Psychologists, therapy and counselling – the politics of healing
Gregory has a bone to pick with the current Medicare rebate system and its undervaluing of certain mental health interventions.
Ok, so here goes, possibly my most controversial post to date.
I have noticed over the past few years that there’s a general perception that the ‘go-to’ practitioner for counselling or therapy is a clinical psychologist. There seems to be an idea that they are somehow a step above other psychologists and allied health workers such as psychoanalysts, mental health social workers, and art or play therapists.
This misconception limits where vulnerable people turn to for support, meaning they are potentially missing out on getting the most appropriate help for their particular circumstances.
How did this perception come about? I believe it’s a result of the current Medicare rebate system.
In the mid-2000s, discussions were held between the Australian Psychological Society and the federal government, along with other interest groups, about providing rebates to psychologists for mental health interventions as part of the Medicare Better Access to Mental Health Initiative. This at the time was an excellent development. The details of the discussions have never been revealed to the wider public, but we all know the result, which was that Medicare rebates for psychologists were artificially split into a two-tier system, with clinical psychologists receiving higher rebates than generalist psychologists.
This two-tier system has created an inaccurate and misinformed belief that one form of psychology will get better outcomes than the rest. But there is no evidence for this. On the contrary, two follow up studies commissioned by the Department of Health and Ageing to assess the benefits of this scheme found that there is no difference in treatment outcome between ‘Tier One Clinical Psychologists’ and ‘Tier Two Generalist Psychologists’.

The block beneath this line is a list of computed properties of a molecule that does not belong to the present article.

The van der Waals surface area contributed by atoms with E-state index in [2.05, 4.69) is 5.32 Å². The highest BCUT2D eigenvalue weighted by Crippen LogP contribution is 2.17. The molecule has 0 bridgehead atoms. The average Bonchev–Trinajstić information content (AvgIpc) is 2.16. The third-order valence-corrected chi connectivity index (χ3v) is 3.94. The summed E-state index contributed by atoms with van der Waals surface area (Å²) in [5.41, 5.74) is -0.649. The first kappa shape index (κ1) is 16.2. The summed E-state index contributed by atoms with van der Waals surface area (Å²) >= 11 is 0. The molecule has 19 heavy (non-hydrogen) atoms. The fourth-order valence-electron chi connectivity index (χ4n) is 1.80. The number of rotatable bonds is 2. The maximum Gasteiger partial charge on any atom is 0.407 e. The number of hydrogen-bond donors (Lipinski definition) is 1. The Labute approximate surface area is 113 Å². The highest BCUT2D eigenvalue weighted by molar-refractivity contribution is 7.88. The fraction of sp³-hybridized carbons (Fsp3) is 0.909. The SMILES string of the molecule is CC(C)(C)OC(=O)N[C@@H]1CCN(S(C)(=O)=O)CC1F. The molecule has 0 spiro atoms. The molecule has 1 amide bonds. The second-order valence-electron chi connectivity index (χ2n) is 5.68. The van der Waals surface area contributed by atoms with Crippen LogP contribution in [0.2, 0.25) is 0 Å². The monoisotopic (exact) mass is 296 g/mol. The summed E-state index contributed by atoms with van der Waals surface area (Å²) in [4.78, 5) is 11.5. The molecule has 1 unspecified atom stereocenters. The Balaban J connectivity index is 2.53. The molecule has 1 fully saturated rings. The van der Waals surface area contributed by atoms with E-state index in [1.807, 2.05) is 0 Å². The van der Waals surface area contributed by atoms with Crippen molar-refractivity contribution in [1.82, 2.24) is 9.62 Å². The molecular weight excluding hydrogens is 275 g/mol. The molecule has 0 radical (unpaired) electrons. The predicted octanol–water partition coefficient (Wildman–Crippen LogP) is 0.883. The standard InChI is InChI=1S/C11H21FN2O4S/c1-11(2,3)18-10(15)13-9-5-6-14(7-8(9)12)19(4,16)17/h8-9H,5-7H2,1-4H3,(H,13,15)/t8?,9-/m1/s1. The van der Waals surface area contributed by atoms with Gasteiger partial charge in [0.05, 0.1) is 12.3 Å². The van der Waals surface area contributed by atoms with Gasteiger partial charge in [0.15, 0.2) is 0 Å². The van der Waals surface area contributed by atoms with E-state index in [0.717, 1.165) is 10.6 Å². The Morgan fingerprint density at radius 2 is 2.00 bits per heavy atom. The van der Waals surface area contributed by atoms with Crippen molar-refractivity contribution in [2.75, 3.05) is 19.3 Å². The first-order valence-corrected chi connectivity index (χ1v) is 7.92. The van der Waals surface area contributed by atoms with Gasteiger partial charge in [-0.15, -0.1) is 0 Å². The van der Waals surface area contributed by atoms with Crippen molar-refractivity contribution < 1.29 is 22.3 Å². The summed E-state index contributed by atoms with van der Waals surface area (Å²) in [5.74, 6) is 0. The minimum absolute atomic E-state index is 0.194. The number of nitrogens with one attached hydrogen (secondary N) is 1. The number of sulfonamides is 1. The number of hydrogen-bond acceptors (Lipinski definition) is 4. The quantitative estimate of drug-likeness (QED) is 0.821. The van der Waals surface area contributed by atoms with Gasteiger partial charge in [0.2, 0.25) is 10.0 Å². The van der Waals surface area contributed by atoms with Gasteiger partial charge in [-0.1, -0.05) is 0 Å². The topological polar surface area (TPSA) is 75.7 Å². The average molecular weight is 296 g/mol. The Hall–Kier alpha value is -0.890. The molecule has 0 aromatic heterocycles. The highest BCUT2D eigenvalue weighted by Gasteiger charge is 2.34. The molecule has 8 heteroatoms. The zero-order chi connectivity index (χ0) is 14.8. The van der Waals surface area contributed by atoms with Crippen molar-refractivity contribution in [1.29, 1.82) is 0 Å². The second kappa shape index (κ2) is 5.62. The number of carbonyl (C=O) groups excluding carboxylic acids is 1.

The conclusion of a report on these two studies (Pirkis, Ftanou, Williamson, Machlin, Spittal, Bassilios, & Harris, 2011) states:
Ultimately, we do not require any further evidence to conclude that there are no meaningful differences in outcomes on these measures between clinical and general psychologists whereby we must accept that all psychologists across both tiers of Medicare are equally effective in treating mental health concerns.
The report goes on to say that:
…the Better Access to Mental Health Care Initiative was established with a fundamental flaw in the unfounded premise of difference in expertise between one group of psychologists over another.
I believe our noble profession of psychology has been hijacked by special interests groups. The how and why of the two-tier system is still shrouded in mystery. What were the discussions between the Australian Psychological Society and the federal government back in 2005 and 2006? How did it the body acting on behalf of all psychologists let this occur? Why has it never been challenged within the Australian Psychological Society, within the government or within our court system?
The public is being blatantly misinformed about what psychologists can do, the difference between therapy and counselling and who holds the ‘magical holy grail’ to healing.
This issue has even affected university psychology courses, with many more psychology graduates choosing clinical psychology for their post-graduate study. As of September 2019, 70% of endorsements were for clinical psychologists (Source: AHPRA registration statistics). The result being other post-grad courses closing and psychology becoming rather bland rather than diverse.
Clinical psychology and clinical psychologists have become powerful in a way that does a disservice to our profession and restricts an unsuspecting public to a limited menu when it comes to seeking help. Other allied health professionals, such as psychoanalysts, mental health social workers, art and play therapists may be better suited to people’s circumstances. I believe some of these professionals have a higher level of training and expertise than many psychologists currently graduating, some of whom are limited to cognitive behavioural therapy. But with Medicare skewed towards psychology in general, and in clinical psychology in particular, the implication is that these other therapeutic options have lesser outcomes.
And who loses out because of this situation? Vulnerable people, including children, who are in need of support.
Australian Childhood Trauma Group